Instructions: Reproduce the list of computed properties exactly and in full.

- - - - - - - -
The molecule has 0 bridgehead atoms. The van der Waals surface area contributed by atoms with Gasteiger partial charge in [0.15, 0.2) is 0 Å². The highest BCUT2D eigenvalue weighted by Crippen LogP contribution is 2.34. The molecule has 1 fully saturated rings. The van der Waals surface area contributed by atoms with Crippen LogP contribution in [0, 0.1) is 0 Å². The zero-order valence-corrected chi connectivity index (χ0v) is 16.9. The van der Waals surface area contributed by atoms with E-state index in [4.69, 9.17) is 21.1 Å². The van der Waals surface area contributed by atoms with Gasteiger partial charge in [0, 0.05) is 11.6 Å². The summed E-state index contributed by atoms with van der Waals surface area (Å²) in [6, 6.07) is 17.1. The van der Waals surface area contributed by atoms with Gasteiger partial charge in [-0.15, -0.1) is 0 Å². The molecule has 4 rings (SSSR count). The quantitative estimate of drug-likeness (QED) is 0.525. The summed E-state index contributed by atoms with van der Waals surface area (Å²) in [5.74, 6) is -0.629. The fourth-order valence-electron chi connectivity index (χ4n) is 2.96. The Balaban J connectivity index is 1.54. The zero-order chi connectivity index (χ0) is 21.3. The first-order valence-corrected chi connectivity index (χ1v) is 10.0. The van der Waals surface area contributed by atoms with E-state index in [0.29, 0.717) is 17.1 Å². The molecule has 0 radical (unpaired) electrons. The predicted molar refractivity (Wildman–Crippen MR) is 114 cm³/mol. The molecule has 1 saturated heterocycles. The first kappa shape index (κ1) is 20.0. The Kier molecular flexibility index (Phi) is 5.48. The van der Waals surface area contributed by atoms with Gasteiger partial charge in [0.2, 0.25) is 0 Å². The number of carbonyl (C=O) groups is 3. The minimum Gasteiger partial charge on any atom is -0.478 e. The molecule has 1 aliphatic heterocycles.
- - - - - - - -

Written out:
The molecule has 0 bridgehead atoms. The van der Waals surface area contributed by atoms with Gasteiger partial charge in [0.15, 0.2) is 0 Å². The highest BCUT2D eigenvalue weighted by Crippen LogP contribution is 2.34. The molecule has 1 fully saturated rings. The van der Waals surface area contributed by atoms with Crippen LogP contribution in [0, 0.1) is 0 Å². The zero-order valence-corrected chi connectivity index (χ0v) is 16.9. The van der Waals surface area contributed by atoms with E-state index in [4.69, 9.17) is 21.1 Å². The van der Waals surface area contributed by atoms with Gasteiger partial charge in [0, 0.05) is 11.6 Å². The summed E-state index contributed by atoms with van der Waals surface area (Å²) in [6, 6.07) is 17.1. The van der Waals surface area contributed by atoms with Gasteiger partial charge in [-0.15, -0.1) is 0 Å². The molecule has 4 rings (SSSR count). The quantitative estimate of drug-likeness (QED) is 0.525. The summed E-state index contributed by atoms with van der Waals surface area (Å²) in [5.74, 6) is -0.629. The fourth-order valence-electron chi connectivity index (χ4n) is 2.96. The Balaban J connectivity index is 1.54. The zero-order chi connectivity index (χ0) is 21.3. The first-order valence-corrected chi connectivity index (χ1v) is 10.0. The van der Waals surface area contributed by atoms with E-state index in [0.29, 0.717) is 17.1 Å². The molecule has 0 radical (unpaired) electrons. The predicted molar refractivity (Wildman–Crippen MR) is 114 cm³/mol. The molecule has 1 saturated heterocycles. The first kappa shape index (κ1) is 20.0. The Kier molecular flexibility index (Phi) is 5.48. The van der Waals surface area contributed by atoms with Gasteiger partial charge in [0.2, 0.25) is 0 Å². The number of carbonyl (C=O) groups is 3. The minimum Gasteiger partial charge on any atom is -0.478 e. The molecule has 1 aliphatic heterocycles.